The concluding part of Anthony Jenkins’ diary of his pilgrimage to the Holy Land
From Capernaum, we travelled to Jericho to stand beneath the tree which Zacchaeus had climbed to get a better view of Jesus and inspected the recently excavated foundations of the walls supposedly destroyed by Joshua.
Bethlehem was our home for the next stage of our pilgrimage. As so many have before, we stood on The Mount of Olives and looked over the Kidron Valley to the Holy City itself. Pray, indeed, for the peace of Jerusalem. It saddened me to realise that we were in a country at war with most of her neighbours and unable to find peace with the Palestinian People.
We walked the Via Dolorosa, sang a Welsh hymn in the Church of St Anne, next to the Pools of Bethesda and enjoyed the coolness of the Convent of the Sisters of the Maronite Church who had prepared a delicious falafel lunch, especially, for Mones and his friends. In what should be the holiest of shrines, I was saddened by the condition of the Church of the Holy Sepulchre whereas I felt nearer to God’s presence at the Wailing Wall.
Much of the Church of the Nativity near Manger Square in Bethlehem is shrouded in scaffolding and we can only pray for an early completion of the restoration.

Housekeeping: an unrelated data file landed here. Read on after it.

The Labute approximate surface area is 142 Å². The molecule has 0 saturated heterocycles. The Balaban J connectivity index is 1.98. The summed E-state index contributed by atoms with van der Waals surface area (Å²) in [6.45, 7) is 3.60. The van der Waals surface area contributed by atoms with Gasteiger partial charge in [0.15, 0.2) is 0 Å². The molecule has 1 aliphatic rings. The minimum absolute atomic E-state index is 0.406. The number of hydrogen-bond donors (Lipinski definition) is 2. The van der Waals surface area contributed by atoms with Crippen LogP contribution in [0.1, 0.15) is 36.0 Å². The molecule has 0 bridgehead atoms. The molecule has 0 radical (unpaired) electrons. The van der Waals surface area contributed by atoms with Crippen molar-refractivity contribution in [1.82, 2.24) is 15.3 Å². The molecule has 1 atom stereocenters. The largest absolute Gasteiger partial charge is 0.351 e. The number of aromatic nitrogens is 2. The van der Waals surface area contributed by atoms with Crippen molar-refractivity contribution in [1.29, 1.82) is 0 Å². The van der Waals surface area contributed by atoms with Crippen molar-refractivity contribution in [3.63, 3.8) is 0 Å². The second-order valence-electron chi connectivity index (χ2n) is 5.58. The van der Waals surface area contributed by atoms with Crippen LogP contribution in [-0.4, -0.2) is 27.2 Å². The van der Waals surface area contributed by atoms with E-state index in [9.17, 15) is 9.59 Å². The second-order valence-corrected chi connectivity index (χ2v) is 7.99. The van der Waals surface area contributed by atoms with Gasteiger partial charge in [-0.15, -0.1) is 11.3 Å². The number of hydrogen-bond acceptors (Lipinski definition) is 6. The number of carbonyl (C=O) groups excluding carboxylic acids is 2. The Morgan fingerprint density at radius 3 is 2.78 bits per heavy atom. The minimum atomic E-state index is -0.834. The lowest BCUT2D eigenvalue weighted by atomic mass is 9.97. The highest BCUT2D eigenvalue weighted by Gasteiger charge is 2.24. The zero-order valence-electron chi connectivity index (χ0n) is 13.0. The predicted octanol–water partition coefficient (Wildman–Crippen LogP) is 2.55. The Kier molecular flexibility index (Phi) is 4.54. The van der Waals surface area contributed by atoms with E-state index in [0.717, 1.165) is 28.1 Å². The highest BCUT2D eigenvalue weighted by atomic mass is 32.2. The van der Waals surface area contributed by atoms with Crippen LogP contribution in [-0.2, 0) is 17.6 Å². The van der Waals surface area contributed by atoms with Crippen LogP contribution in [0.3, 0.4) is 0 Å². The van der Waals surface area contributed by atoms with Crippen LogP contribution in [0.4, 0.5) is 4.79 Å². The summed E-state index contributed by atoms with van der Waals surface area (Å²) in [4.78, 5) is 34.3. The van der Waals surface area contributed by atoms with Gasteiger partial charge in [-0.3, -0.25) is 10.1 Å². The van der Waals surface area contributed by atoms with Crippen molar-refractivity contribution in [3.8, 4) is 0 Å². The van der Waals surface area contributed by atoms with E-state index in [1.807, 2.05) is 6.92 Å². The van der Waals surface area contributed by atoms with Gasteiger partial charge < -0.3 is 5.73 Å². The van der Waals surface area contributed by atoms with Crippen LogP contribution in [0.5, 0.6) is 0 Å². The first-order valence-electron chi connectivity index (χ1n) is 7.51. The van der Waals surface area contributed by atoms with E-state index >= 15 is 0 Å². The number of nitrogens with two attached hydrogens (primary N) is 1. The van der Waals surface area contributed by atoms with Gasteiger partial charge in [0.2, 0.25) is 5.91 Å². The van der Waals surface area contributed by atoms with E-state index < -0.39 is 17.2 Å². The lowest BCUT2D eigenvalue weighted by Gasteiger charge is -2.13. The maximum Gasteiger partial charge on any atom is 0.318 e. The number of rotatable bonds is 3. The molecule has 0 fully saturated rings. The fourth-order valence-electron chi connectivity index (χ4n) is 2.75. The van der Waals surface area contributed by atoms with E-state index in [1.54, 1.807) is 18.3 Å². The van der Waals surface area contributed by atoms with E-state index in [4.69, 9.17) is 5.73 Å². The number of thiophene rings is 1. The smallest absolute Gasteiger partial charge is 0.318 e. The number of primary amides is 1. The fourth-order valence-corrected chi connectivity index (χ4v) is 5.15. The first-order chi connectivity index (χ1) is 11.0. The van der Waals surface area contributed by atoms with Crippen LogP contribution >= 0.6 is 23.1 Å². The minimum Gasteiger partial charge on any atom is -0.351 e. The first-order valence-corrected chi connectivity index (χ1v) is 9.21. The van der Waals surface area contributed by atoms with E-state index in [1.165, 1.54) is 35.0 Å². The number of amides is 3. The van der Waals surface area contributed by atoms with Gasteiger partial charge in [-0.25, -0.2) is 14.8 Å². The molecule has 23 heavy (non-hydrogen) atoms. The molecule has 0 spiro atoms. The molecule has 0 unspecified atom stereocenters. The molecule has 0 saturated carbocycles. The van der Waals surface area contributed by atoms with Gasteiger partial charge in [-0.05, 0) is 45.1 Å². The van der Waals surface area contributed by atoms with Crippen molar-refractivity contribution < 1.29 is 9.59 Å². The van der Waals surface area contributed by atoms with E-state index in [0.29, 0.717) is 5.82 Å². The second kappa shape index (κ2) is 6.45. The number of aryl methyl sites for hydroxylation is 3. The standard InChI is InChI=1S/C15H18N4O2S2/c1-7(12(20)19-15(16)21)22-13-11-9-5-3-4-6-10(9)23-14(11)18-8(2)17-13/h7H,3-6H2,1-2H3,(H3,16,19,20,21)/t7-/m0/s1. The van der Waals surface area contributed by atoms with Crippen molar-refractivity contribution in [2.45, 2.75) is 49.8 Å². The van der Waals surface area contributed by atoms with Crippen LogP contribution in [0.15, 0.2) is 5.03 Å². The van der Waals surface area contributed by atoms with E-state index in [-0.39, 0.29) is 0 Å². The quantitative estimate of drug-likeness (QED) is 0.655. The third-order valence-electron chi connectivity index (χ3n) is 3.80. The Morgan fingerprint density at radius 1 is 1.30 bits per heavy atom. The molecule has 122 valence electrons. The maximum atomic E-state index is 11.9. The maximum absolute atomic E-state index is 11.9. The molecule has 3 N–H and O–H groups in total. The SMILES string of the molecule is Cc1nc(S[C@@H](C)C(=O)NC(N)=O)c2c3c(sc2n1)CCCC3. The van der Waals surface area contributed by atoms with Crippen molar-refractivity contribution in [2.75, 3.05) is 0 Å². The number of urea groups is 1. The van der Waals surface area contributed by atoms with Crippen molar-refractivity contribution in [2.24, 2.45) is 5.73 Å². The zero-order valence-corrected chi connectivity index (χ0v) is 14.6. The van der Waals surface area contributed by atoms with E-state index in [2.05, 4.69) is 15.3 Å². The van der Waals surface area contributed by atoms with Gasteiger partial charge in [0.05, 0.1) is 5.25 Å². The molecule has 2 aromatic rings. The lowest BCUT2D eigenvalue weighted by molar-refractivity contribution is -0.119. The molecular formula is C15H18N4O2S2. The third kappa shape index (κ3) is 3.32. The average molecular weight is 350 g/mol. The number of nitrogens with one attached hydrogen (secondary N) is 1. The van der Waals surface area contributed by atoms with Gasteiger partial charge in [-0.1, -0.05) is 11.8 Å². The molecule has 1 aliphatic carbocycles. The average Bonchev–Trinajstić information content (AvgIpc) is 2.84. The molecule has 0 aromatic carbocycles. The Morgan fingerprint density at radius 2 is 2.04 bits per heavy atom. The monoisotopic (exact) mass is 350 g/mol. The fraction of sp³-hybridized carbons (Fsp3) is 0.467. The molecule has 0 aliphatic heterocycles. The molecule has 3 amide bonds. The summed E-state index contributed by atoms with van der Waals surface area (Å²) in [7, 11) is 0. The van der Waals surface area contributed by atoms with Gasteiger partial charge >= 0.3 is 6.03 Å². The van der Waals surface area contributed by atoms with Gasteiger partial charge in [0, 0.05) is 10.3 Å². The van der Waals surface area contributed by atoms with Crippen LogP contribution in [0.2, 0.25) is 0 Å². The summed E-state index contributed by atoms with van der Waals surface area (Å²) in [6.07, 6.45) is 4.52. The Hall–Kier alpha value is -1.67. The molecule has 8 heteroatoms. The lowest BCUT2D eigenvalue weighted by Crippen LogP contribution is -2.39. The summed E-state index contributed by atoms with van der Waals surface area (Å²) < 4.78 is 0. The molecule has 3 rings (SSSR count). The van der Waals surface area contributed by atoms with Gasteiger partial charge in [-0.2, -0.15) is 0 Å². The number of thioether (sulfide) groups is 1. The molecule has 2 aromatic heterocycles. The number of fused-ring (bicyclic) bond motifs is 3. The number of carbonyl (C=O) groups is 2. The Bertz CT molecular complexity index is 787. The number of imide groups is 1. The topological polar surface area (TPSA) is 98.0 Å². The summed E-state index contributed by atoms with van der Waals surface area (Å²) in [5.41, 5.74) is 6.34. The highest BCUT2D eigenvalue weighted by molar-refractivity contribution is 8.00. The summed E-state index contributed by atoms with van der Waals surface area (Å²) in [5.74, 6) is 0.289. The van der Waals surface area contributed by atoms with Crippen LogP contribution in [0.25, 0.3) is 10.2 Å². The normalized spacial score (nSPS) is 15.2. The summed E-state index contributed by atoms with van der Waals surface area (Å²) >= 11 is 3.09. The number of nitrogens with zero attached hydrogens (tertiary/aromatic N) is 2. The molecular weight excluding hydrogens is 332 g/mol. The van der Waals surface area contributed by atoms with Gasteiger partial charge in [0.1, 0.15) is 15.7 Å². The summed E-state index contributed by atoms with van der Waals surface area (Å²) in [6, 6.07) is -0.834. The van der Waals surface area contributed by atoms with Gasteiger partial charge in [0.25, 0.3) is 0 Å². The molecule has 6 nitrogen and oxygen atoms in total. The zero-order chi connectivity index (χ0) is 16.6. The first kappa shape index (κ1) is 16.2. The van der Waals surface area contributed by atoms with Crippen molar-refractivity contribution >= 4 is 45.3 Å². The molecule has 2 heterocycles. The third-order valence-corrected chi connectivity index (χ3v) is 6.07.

A day’s detour into the Judean Wilderness allowed us to float in the Dead Sea and to gaze up at the Caves of Qumran where the Dead Sea Scrolls had lain hidden for almost 2000 years until a shepherd boy discovered them in 1947. Our 500 metre ascent by cable car of Masada reminded us of the 1000 Jews who had chosen death rather then surrender to the Romans.
But our pilgrimage was coming to an end.
We attended evensong in the Anglican Cathedral of Jerusalem with The Archbishop of Canterbury who was installed as an Honorary Canon. On our last day, we shared communion in The Garden Tomb.
Finally, we spent a morning in Yad Vashem (“A Memorial and a Name” Isaiah 5.6).
Everyone should visit this haunting Museum of The Holocaust, set in 18 hectares of pine woods on The Mount of Remembrance, to remind us of what we, as humans, are capable of doing to each other.
Diolch o galon i Mones, Anton a Sally a fy nghyd bererinion am brofiad bythgofiadwy.